Why Democrats Chase Trump On Emoluments

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Two hundred congressional Democrats determined to take down the Trump presidency are suing in federal court, claiming the president is violating the Constitution. This suit lays out the Democratic Party’s road map to impeachment.

On Friday a federal judge gave the lawsuit the go-ahead. Democrats, led by Congressman Jerrold Nadler of New York and Senator Richard Blumenthal of Connecticut, are suing based on the Constitution’s obscure “emoluments clause.” Democrats are intent on making “emoluments” a household word.

What’s an emolument? A gift that could be used to bribe an official.

The Constitution bars officials from taking “any present, emolument,” title or job from foreign governments. “If discovered,” Edmund Randolph explained in 1788, the president “may be impeached.” The framers wanted to prevent bribery and influence buying.

In 1785, two years before the Constitution was written, Benjamin Franklin returned from a diplomatic mission to France carrying a gift from King Louis XVI — a gold box encrusted with diamonds. He set the precedent by offering the gift to Congress, to avoid even the appearance of undue influence or a quid pro quo. The framers made Franklin’s precedent the rule for any gifts received from foreign governments.

Democrats are twisting the meaning of emoluments, preposterously claiming that when the Trump International Hotel in Washington, DC, rents a room or party space to Saudi Arabia or another foreign government at the market rate, the payment is an “emolument” or bribe to the president.

Mr. Blumenthal says the lawsuit’s purpose is “to hold the president accountable for violating the chief corruption prohibition” in the Constitution. Don’t buy it — the suit is a fishing expedition to force Mr. Trump to turn over his business records.

Democrats are teeing up the emoluments issue now in case they take the House in the midterm elections. Passing Articles of Impeachment requires only a simple majority.

Even with the votes, they won’t have the facts on their side. A gift is one thing, a routine business transaction another thing entirely. If foreign officials play golf on a Trump course, or buy an apartment at Trump Tower, and pay the same price as anyone else, where’s the corruption?

Calling arms-length transactions with foreign countries “emoluments” would disqualify all major business owners from the presidency — Mike Bloomberg, Jeff Bezos, Bill Gates — an idea career politicians must love.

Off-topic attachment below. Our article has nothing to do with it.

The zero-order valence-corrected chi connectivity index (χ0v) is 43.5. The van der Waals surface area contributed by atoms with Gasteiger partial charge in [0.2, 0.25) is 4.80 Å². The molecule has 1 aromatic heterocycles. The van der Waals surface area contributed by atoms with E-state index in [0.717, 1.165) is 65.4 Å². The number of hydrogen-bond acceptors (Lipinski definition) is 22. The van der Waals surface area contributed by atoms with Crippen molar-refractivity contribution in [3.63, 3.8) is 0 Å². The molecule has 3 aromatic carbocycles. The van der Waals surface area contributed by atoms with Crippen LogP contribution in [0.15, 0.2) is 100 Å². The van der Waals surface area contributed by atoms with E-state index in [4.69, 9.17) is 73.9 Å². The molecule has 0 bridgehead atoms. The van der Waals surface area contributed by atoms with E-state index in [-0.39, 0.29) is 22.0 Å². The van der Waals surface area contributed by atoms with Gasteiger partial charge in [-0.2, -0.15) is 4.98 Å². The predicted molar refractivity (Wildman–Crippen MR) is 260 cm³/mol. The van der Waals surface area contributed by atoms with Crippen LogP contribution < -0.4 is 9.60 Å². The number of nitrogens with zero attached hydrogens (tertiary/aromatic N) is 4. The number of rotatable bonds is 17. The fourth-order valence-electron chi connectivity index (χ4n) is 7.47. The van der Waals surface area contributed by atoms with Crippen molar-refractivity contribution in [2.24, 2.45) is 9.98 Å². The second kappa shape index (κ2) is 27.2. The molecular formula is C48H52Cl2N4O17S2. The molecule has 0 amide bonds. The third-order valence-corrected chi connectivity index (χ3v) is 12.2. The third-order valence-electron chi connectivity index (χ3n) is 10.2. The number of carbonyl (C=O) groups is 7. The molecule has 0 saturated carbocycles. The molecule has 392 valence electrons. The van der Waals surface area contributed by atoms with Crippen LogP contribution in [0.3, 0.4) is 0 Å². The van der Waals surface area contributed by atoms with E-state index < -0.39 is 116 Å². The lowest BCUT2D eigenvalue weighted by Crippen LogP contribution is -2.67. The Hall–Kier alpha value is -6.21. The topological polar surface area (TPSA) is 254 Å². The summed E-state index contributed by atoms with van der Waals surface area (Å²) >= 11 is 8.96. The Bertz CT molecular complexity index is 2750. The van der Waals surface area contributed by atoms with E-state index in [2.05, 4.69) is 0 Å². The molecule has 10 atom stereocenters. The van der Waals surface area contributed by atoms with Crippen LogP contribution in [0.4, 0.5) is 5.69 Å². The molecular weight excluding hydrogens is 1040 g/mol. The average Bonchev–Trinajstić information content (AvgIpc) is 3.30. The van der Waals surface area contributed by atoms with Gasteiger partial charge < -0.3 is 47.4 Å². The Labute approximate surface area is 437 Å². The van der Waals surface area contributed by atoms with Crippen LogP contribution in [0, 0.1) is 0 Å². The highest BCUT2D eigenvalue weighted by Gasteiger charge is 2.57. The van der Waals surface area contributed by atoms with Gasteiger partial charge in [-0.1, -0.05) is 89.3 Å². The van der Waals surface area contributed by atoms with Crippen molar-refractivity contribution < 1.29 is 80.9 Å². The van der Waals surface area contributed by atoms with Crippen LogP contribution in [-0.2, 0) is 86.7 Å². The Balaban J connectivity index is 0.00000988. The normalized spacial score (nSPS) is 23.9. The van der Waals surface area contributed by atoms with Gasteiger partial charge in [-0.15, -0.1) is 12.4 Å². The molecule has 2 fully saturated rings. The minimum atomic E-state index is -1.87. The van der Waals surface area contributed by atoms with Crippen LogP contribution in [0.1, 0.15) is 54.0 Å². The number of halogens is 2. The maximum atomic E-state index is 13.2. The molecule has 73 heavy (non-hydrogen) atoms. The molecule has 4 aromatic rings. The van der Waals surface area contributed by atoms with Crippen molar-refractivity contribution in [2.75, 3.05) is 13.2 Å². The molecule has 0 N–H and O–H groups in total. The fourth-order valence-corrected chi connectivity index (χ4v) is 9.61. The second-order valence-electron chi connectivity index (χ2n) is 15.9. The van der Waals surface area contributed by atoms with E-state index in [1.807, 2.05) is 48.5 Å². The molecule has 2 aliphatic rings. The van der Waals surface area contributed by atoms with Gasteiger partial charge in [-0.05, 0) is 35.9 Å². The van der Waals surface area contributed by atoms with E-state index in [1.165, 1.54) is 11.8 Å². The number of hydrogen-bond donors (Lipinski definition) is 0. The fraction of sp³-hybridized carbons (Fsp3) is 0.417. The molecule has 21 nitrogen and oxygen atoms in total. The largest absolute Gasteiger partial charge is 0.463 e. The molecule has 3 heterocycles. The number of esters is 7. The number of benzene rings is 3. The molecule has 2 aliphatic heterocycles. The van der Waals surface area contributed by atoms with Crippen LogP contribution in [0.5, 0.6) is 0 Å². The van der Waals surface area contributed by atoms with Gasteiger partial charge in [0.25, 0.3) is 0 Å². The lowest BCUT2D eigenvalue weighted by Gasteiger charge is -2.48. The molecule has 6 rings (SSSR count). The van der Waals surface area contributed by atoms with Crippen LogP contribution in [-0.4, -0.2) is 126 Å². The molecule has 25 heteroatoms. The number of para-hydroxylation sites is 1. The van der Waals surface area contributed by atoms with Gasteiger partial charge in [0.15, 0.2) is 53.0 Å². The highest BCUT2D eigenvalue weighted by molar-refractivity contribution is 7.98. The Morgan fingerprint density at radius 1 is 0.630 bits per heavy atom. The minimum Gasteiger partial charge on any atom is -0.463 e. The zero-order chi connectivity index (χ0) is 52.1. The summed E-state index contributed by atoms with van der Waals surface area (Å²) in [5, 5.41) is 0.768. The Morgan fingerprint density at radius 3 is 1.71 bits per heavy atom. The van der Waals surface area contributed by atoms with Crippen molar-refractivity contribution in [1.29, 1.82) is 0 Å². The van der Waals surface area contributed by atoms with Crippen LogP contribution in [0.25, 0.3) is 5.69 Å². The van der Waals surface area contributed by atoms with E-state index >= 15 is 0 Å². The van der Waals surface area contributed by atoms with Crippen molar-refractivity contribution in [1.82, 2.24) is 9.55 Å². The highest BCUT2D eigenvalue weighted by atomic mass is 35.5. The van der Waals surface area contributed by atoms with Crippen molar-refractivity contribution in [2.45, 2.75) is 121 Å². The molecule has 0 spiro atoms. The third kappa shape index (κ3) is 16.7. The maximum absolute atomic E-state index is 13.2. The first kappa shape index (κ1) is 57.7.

In response to lawsuits, Mr. Trump explains that he doesn’t keep track of which countries are renting rooms at Trump International. A trust — which includes a complete ban on new foreign deals — is running Mr. Trump’s businesses without the president’s oversight. In February, Trump donated the 2017 profits from business dealings with foreign governments — at his hotels and other real-estate holdings — to the United States Treasury.

It’s a far cry from the unsavory closeness between Secretary of State Hillary Clinton’s government dealings and the Clinton Foundation. Madame Secretary turned her government office into a cash machine for her family foundation. Just what the emoluments clause was intended to prevent.

At Mrs. Clinton’s Senate confirmation hearing in 2009, members of the Foreign Relations Committee raised concerns that the Clinton Foundation would be a “temptation for any foreign entity or government that believes it could curry favor through a donation.” It would look like the US government was up for sale. Mrs. Clinton’s attitude? Too bad.

The money poured in. For example, a $500,000 gift from Algeria in 2010 and a $1 million gift from Qatar in 2012, while these countries were lobbying the US government. The Qatar gift only came to light in an e-mail disclosure in 2016.

That’s when the Clintons said the foundation would stop accepting foreign donations if Hillary became president. Right.

Violating the emoluments clause is a serious enough offense to warrant impeachment. But Mr. Trump’s the wrong target. When Hillary Clinton routinely violated the clause, Democrats were silent. Their sudden interest now is obvious hypocrisy.

Ms. McCaughey is a senior fellow at the London Center for Policy Research. This column first appeared in the New York Post.

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